74 it, you need to wrap it in an evaluation. Each kind of term is evaluated
75 slightly differently (symbols evaluate to what they're bound to, pairs
76 recursively evaluate their contents, etc.), so to get Pail to evaluate that
77 term like Pixley would do straight off, you would have to say:
78
79 *[*add [1 2]]
80
81 If the 1 and 2 weren't literal integers, but rather bound variables, you
82 would need even more asterisks in there.
83
84 A third and fairly minor way is related to how bindings are created.
85 Noting that Haskell lets you say awesome things like
86
87 let 2 + 2 = 5 in 2 + 2
88
89 and
90
91 let in 5
92
93 (the latter apparently being in emulation of Scheme's allowing an empty
94 list of bindings, i.e. `(let () 5)`), it struck the author that, in order
95 for this senselessness to be total, you ought also to be able to say
96
97 let let a = b in a = 5 in b
98
99 Alas, Haskell does not allow this. Pail, however, does.
100
101 I don't actually know how to do recursion in Pail yet; I think you can,
102 somehow, by using `let`s and evaluations and `uneval`, but I haven't actually
103 constructed the equivalent of a recursive function with that. So it might
104 be the case that in some future version, a lambda form (or, hopefully,
105 something even more interesting) will be added.
106
107 In this respect, and in the "`let let a = b`" circumstance, Pail echoes an
108 earlier attempt of mine to create a reflective rewriting language called Rho.
109 I didn't ever really figure out how to program in Rho, and I really haven't
110 figured out how to program in Pail. But maybe someone else will, and maybe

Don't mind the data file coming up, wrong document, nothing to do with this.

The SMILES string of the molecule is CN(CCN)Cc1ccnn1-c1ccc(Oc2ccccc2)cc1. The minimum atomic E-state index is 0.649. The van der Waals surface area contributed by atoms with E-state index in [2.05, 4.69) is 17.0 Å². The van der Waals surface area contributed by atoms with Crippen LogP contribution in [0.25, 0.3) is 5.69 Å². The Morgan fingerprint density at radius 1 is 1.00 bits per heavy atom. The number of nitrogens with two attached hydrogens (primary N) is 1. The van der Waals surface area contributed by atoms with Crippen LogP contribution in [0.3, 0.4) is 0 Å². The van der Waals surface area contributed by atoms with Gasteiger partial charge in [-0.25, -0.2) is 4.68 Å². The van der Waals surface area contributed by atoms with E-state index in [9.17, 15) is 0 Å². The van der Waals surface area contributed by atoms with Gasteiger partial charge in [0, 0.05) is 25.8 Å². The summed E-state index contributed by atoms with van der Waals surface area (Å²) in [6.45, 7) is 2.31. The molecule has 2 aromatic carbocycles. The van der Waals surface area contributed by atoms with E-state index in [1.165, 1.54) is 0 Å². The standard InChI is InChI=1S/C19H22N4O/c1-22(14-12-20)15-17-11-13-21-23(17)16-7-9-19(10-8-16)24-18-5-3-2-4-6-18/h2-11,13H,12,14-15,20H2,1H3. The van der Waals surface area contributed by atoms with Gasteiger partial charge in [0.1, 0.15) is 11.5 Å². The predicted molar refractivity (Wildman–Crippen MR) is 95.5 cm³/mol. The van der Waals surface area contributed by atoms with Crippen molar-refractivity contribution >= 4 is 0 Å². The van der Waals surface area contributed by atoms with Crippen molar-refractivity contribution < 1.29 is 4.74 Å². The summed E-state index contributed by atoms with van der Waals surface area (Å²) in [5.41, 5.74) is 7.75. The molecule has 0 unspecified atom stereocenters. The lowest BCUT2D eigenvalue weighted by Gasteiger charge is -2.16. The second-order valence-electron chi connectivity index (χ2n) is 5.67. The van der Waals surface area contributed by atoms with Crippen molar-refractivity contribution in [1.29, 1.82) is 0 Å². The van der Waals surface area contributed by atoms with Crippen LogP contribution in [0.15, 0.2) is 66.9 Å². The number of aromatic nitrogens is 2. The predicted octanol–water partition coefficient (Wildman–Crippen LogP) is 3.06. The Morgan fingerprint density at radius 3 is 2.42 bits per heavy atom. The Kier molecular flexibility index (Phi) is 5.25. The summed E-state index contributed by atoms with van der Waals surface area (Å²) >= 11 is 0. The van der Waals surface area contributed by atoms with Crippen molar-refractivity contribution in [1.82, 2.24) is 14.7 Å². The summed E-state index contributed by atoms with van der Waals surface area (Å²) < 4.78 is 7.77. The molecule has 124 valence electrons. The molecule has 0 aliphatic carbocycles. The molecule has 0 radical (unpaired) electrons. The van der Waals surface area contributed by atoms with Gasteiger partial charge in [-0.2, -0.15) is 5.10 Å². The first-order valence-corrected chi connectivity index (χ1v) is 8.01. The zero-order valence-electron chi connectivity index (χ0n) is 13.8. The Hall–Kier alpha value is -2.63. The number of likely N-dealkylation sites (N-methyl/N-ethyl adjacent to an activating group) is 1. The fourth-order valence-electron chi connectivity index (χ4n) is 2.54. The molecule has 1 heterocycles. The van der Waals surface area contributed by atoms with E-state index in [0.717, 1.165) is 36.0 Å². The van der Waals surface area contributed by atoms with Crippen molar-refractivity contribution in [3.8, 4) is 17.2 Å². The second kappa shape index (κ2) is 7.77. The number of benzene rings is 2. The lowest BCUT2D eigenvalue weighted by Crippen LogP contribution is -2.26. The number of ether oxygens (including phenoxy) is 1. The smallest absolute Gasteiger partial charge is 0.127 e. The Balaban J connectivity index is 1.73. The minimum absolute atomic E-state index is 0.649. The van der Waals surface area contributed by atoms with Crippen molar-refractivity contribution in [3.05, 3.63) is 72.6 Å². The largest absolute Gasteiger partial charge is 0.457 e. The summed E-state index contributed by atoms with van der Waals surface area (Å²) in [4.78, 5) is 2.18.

111 that will shed some more light on Rho.
112
113 > import Text.ParserCombinators.Parsec
114 > import qualified Data.Map as Map
115
116
117 Definitions
118 ===========
119
120 An environment maps names (represented as strings) to expressions.
121
122 > type Env = Map.Map String Expr
123
124 A symbol is an expression.
125
126 > data Expr = Symbol String
127
128 If a and b are expressions, then a pair of a and b is an expression.
129
130 > | Pair Expr Expr
131
132 If a is an expression, then the evaluation of a is an expression.
133
134 > | Eval Expr
135
136 If f is a function that takes an environment and an expression
137 to an expression, then f is an expression. f may optionally
138 be associated with a name (represented as a string) for to make
139 depiction of expressions more convenient, but there is no language-
140 level association between the function and its name.
141
142 > | Fn String (Env -> Expr -> Expr)
143
144 Nothing else is an expression.
145
146 See below for how expressions are denoted. We will mention only here
147 that functions cannot strictly speaking be denoted directly, but for
148 convenience, functions with known names can be represented by `<foo>`,
149 where `foo` is the name of the function.
150
151 > instance Show Expr where
152 > show (Symbol s) = s
153 > show (Pair a b) = "[" ++ (show a) ++ " " ++ (show b) ++ "]"
154 > show (Eval x) = "*" ++ (show x)
155 > show (Fn n _) = "<" ++ n ++ ">"
156
157 > instance Eq Expr where
158
159 Two symbols are equal if the strings by which they are represented
160 are equal.
161
162 > (Symbol s) == (Symbol t) = s == t
163
164 Two pairs are equal if their contents are pairwise equal.
165
166 > (Pair a1 b1) == (Pair a2 b2) = (a1 == a2) && (b1 == b2)
167